On Thursday, AirlineRatings.com released its annual list of the world’s safest airlines.
Flybmi has left hundreds of passengers stranded throughout Europe after the British regional airline abruptly ceased operations without warning after going bankrupt.
British Midland Regional Limited, the airline that operates as Flybmi, made the announcement Saturday after filing for administration (the British version of bankruptcy) because of inflated fuel costs and uncertainty over Britain’s departure from the European Union.
“It is with a heavy heart that we have made this unavoidable announcement,” the airline said on its website late Saturday. “We sincerely regret that this course of action has become the only option open to us, but the challenges, particularly those created by Brexit, have proven to be insurmountable.”
The announcement of the sudden shutdown left travelers who’d already paid for flights to fend for themselves with little notice and no refund. In fact, Flybmi told passengers, “DO NOT TRAVEL TO THE AIRPORT.”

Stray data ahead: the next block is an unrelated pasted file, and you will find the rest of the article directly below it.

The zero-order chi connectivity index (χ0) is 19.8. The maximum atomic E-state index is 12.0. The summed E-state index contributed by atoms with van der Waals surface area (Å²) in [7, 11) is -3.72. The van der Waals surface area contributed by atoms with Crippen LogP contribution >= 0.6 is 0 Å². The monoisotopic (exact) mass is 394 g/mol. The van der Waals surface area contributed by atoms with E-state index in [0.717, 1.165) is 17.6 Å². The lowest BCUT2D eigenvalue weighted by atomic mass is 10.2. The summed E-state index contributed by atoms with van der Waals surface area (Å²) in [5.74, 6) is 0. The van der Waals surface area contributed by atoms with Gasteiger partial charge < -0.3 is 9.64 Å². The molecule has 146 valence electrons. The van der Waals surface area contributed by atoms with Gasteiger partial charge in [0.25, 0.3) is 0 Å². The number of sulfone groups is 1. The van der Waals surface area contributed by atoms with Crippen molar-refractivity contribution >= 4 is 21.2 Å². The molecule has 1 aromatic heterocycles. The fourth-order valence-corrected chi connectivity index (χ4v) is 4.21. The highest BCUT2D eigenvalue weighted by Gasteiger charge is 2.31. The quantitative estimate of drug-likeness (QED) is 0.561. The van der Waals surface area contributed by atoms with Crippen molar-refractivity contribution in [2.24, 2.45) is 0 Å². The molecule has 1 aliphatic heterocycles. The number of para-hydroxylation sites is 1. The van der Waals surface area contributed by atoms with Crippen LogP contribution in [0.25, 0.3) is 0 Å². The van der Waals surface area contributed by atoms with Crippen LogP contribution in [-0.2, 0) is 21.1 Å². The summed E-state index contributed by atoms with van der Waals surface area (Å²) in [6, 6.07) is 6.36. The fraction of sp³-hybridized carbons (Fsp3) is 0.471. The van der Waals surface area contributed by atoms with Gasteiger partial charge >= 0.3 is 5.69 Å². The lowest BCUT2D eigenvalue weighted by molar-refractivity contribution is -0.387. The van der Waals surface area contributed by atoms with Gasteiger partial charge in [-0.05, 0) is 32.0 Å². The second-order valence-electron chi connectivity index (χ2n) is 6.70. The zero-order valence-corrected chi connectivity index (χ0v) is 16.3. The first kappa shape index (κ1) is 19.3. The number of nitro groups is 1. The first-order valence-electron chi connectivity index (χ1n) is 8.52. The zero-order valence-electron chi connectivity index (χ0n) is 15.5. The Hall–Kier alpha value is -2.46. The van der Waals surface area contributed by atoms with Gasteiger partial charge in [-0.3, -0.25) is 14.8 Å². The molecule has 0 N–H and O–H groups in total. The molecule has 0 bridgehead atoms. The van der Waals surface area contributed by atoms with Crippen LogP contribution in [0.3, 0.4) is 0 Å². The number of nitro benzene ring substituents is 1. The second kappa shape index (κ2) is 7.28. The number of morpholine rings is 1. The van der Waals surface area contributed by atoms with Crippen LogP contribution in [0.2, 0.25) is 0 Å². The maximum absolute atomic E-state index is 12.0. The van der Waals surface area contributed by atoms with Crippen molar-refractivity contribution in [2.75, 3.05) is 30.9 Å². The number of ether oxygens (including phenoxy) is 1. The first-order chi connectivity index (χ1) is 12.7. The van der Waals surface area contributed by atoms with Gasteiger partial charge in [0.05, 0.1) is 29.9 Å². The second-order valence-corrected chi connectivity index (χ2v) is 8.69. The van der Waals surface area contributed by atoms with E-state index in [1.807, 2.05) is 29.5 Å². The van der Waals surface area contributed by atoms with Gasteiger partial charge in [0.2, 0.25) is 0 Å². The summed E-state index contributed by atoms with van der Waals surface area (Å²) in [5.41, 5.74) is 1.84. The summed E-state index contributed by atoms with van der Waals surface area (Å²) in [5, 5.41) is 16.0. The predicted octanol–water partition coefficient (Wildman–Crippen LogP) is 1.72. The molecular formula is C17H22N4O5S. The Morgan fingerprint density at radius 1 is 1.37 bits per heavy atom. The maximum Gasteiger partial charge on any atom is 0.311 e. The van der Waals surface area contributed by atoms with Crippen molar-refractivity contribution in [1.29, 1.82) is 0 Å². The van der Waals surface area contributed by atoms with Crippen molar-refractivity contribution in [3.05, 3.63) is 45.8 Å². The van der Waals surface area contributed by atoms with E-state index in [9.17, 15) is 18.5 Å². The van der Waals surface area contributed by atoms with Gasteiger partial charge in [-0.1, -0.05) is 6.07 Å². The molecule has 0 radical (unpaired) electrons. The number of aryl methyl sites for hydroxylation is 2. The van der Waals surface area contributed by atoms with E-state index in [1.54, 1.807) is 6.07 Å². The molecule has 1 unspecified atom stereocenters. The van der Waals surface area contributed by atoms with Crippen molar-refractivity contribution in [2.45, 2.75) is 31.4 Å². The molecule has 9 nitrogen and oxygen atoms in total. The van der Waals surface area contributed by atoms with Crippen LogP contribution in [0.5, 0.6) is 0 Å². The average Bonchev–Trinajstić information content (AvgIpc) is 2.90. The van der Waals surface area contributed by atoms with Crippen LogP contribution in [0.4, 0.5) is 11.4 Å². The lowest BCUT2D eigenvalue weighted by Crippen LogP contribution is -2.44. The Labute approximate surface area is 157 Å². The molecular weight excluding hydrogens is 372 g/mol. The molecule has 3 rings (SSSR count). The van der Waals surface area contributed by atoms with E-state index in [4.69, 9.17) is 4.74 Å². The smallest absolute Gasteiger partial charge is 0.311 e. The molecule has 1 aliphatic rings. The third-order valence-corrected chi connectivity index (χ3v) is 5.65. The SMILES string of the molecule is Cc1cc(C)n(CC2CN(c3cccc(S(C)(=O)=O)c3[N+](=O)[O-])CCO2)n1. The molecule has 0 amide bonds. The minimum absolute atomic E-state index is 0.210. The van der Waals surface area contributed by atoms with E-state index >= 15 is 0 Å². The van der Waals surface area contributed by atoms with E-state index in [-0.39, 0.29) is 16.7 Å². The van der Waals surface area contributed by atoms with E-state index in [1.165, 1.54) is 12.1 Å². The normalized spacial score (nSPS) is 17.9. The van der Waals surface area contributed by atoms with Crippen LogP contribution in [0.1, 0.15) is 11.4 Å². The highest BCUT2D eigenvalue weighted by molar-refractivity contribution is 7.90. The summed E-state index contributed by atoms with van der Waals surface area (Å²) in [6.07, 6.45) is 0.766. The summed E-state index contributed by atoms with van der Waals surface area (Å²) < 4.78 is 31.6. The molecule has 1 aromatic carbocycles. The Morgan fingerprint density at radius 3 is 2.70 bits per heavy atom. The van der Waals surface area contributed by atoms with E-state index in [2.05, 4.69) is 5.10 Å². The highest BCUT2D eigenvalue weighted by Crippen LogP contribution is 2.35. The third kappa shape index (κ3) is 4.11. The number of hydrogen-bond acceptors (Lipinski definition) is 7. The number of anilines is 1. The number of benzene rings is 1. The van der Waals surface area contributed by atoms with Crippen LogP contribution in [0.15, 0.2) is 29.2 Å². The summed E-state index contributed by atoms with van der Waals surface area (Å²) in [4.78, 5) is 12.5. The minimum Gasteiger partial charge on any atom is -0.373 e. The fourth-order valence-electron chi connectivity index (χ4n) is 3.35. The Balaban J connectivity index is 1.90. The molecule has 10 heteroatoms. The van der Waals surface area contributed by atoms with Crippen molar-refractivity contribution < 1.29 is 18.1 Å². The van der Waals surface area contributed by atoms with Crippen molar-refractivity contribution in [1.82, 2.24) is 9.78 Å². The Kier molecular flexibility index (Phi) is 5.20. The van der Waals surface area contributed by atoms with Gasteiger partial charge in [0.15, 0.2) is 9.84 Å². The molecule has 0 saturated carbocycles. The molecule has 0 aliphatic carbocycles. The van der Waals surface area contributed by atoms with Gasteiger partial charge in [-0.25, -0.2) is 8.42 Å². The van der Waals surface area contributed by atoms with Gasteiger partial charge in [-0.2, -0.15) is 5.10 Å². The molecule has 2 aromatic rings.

“All Customers due to travel with the Company will need to rebook flights with an alternative airline,” Flybmi noted on their website, adding that they are “unable to arrange or reschedule any flights for you.”
Richard Edwards learned that his family’s flight from Bristol to Munich on Flybmi was “cancelled with no explanation after we had gone through security.”
Similarly, Hannah Price told Sky News she was planning to return Monday to Britain from Brussels on Flybmi: “Unfortunately for me, I was supposed to be flying home with them in less than 48 hours to Bristol. I don’t think that’s going to happen now.”
As for flights that passengers already paid for? “The Company is unable to repay Customers for cancelled flights,” Flybmi said on its website.
The airline, which operated 17 jets on routes to 25 European cities before its collapse, instructed travelers to claim a refund from their credit card company, travel insurance company or booking agent.
Interestingly enough, Flybmi was advertising flights to Germany for a wintry vacation on Twitter as recently as Friday, just a day before its collapse. There is no mention of canceled flights on their Twitter account, which is still active.
The shutdown also left more than 375 employees stationed in Britain, Germany, Sweden and Belgium hanging.
Pilots union chief Brian Strutton said the airline’s collapse came with no warning and “is devastating news for all employees.”
“Our immediate steps will be to support Flybmi pilots and explore with the directors and administrators whether their jobs can be saved,” he said.
The airlines carried 522,000 passengers on 29,000 flights last year.
Contributing: The Associated Press
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